- What Is It?
- How to Prevent
What Is Meralgia Paresthetica?
Meralgia paresthetica is burning nerve pain, numbness, and tingling on the outer thigh caused by compression of the nerve that runs from the spinal column to the thigh (lateral femoral cutaneous nerve).
What Are Symptoms of Meralgia Paresthetica?
Symptoms of meralgia paresthetica include:
- Pain, numbness and tingling, and diminished sensation on the upper outer thigh
- Pain may be described as burning, stinging, or "pins and needles"
- Pain may worsen with prolonged walking or standing, and is relieved by sitting
- There may be itching
- Light touch (such as from clothing) may cause unpleasant sensations
- Symptoms are usually present on one side, though they can occur on both sides in about 20% of cases
What Causes Meralgia Paresthetica?
Causes of meralgia paresthetica include anything that can cause the lateral femoral cutaneous nerve to become entrapped, such as:
- Tight clothing, waistbands, or belts
- Work-related equipment such as tool belts worn by carpenters, duty belts worn by policemen, and body armor worn by soldiers
- Compression from a wallet
- Lying in the fetal position for prolonged periods
- Remaining in the prone position after certain surgeries
- A prolonged leaning of a thigh against a table, bench, or other surfaces
- Diabetes mellitus
- Ascites (excess fluid in the abdomen)
- Carrying heavy objects supported by the thigh
- Groin trauma such as a seat belt injury in a car crash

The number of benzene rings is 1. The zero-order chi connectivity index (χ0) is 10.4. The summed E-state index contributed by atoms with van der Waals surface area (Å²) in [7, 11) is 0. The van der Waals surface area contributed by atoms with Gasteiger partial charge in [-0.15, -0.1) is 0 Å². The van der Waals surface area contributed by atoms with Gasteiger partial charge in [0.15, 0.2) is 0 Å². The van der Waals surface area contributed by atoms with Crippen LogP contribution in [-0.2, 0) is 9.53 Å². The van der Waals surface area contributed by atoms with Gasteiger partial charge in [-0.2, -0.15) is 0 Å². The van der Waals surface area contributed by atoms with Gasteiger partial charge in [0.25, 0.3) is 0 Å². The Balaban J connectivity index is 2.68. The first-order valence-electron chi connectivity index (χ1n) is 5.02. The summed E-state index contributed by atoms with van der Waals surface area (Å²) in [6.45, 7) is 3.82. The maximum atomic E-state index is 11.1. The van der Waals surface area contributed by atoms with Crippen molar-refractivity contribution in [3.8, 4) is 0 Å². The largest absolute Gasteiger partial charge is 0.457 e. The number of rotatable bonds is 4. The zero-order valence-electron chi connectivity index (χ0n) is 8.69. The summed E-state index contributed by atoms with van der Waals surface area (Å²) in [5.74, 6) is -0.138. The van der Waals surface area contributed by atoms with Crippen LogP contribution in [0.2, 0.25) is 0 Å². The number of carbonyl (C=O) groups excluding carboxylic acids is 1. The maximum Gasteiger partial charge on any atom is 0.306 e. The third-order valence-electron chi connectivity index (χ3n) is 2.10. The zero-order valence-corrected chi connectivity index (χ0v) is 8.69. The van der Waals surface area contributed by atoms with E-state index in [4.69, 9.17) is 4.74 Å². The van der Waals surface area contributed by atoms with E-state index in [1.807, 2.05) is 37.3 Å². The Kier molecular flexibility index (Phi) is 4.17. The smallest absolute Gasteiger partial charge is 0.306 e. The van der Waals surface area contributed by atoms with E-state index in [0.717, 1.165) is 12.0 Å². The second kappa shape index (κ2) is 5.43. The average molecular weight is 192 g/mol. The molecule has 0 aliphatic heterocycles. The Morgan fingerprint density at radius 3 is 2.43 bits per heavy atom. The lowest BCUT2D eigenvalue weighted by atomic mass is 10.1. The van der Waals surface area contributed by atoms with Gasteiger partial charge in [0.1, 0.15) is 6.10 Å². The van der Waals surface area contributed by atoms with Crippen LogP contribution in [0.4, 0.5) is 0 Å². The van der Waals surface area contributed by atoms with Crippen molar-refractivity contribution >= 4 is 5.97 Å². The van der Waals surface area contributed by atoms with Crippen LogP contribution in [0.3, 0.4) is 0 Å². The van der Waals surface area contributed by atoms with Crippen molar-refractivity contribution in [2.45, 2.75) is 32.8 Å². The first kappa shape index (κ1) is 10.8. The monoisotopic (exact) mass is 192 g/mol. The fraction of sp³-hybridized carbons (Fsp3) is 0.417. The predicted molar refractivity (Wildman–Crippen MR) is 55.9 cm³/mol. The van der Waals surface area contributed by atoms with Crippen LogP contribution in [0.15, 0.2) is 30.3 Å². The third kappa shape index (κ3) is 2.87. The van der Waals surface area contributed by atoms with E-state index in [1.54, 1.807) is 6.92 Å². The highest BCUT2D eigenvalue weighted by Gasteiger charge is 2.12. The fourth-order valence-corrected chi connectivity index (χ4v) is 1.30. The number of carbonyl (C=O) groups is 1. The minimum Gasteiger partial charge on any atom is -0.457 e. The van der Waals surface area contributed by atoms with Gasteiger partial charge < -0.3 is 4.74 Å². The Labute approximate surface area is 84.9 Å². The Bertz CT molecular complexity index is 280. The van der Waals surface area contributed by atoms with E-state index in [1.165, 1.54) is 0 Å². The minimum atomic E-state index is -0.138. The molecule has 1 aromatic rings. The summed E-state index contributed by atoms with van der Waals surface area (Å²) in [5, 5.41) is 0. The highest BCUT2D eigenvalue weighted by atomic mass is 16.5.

- Distance walking, cycling, or circuit training
- Masses (tumors, hematomas) (rare)
The condition is more common in people as they age, with symptoms appearing at an average age of 50 years.
How Is Meralgia Paresthetica Diagnosed?
To diagnose meralgia paresthetica, a doctor will get a medical history and ask about any risk factors such as recent weight gain, wearing tight-fitting clothing, or exercise habits that may indicate compression of the lateral femoral cutaneous nerve.
A neurologic examination of the lower extremities should be performed:
- Sensory examination with pinprick and a light touch of the affected thigh
- Motor examination including muscle strength testing of lower extremity major muscle groups such as hips, thighs, knees, ankles, and feet
- Testing reflexes in the legs
Additional testing to diagnose meralgia paresthetica may include:
What Is the Treatment for Meralgia Paresthetica?
The foundation of treatment for meralgia paresthetica is removing the compression that is causing the symptoms. This may involve:
- Weight loss in obese patients
- Wearing loose-fitting clothing
- Over-the-counter (OTC) medications such as acetaminophen (Tylenol) or ibuprofen (Advil, Motrin) for pain
- Focal nerve block for severe pain
- Neurogenic pain medications such as carbamazepine or gabapentin (not always helpful but may benefit some patients)
In rare and painful cases of meralgia paresthetica unresponsive to a nerve block, surgery may be indicated:
- Surgical release – Decompression of the nerve
- Nerve transection – Completely cures symptoms, but results in permanent loss of feeling (anesthesia)
What Are Complications of Meralgia Paresthetica?
Most cases of meralgia paresthetica go away slowly on their own over time. In a minority of cases, nerve pain, numbness, and tingling may persist despite treatment.
How to Prevent Meralgia Paresthetica
Meralgia paresthetica may be prevented by:
- Wearing loose-fitting clothing
- Maintaining a healthy weight
- Exercising regularly
- Taking breaks from long periods of standing, walking, cycling, circuit training, or any activity that aggravates the nerve
- Not carrying heavy objects supported by the thigh
- Managing diabetes
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